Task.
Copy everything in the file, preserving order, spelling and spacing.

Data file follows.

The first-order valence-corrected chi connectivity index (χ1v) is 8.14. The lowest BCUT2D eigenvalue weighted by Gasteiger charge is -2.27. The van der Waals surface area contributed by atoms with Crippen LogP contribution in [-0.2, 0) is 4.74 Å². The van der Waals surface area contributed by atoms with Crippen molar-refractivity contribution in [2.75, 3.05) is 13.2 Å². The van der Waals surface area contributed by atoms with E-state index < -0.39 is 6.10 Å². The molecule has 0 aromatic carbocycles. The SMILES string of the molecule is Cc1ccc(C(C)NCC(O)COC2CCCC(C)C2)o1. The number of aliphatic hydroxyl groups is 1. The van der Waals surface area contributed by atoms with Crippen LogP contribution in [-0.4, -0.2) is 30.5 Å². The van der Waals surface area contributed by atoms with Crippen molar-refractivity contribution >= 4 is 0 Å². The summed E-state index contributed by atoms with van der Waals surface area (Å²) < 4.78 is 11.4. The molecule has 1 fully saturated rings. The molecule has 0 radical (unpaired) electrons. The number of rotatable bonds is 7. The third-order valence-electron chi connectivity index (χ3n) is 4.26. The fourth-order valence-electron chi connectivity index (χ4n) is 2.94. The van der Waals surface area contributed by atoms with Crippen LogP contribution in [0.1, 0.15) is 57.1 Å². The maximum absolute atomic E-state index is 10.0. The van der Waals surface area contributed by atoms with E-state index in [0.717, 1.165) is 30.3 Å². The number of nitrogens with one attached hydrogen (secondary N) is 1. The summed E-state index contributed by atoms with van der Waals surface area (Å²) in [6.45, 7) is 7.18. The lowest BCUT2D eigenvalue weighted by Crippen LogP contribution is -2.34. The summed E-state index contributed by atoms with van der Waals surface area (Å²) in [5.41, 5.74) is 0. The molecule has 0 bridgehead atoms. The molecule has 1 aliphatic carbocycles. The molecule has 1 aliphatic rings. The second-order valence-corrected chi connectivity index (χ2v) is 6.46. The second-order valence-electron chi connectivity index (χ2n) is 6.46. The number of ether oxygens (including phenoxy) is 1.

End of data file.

The first-order valence-corrected chi connectivity index (χ1v) is 8.14. The lowest BCUT2D eigenvalue weighted by Gasteiger charge is -2.27. The van der Waals surface area contributed by atoms with Crippen LogP contribution in [-0.2, 0) is 4.74 Å². The van der Waals surface area contributed by atoms with Crippen molar-refractivity contribution in [2.75, 3.05) is 13.2 Å². The van der Waals surface area contributed by atoms with E-state index < -0.39 is 6.10 Å². The molecule has 0 aromatic carbocycles. The SMILES string of the molecule is Cc1ccc(C(C)NCC(O)COC2CCCC(C)C2)o1. The number of aliphatic hydroxyl groups is 1. The van der Waals surface area contributed by atoms with Crippen LogP contribution in [-0.4, -0.2) is 30.5 Å². The van der Waals surface area contributed by atoms with Crippen molar-refractivity contribution >= 4 is 0 Å². The summed E-state index contributed by atoms with van der Waals surface area (Å²) < 4.78 is 11.4. The molecule has 1 fully saturated rings. The molecule has 0 radical (unpaired) electrons. The number of rotatable bonds is 7. The third-order valence-electron chi connectivity index (χ3n) is 4.26. The fourth-order valence-electron chi connectivity index (χ4n) is 2.94. The van der Waals surface area contributed by atoms with Crippen LogP contribution in [0.1, 0.15) is 57.1 Å². The maximum absolute atomic E-state index is 10.0. The van der Waals surface area contributed by atoms with E-state index in [0.717, 1.165) is 30.3 Å². The number of nitrogens with one attached hydrogen (secondary N) is 1. The summed E-state index contributed by atoms with van der Waals surface area (Å²) in [6.45, 7) is 7.18. The lowest BCUT2D eigenvalue weighted by Crippen LogP contribution is -2.34. The summed E-state index contributed by atoms with van der Waals surface area (Å²) in [5.41, 5.74) is 0. The molecule has 0 bridgehead atoms. The molecule has 1 aliphatic carbocycles. The molecule has 1 aliphatic rings. The second-order valence-corrected chi connectivity index (χ2v) is 6.46. The second-order valence-electron chi connectivity index (χ2n) is 6.46. The number of ether oxygens (including phenoxy) is 1.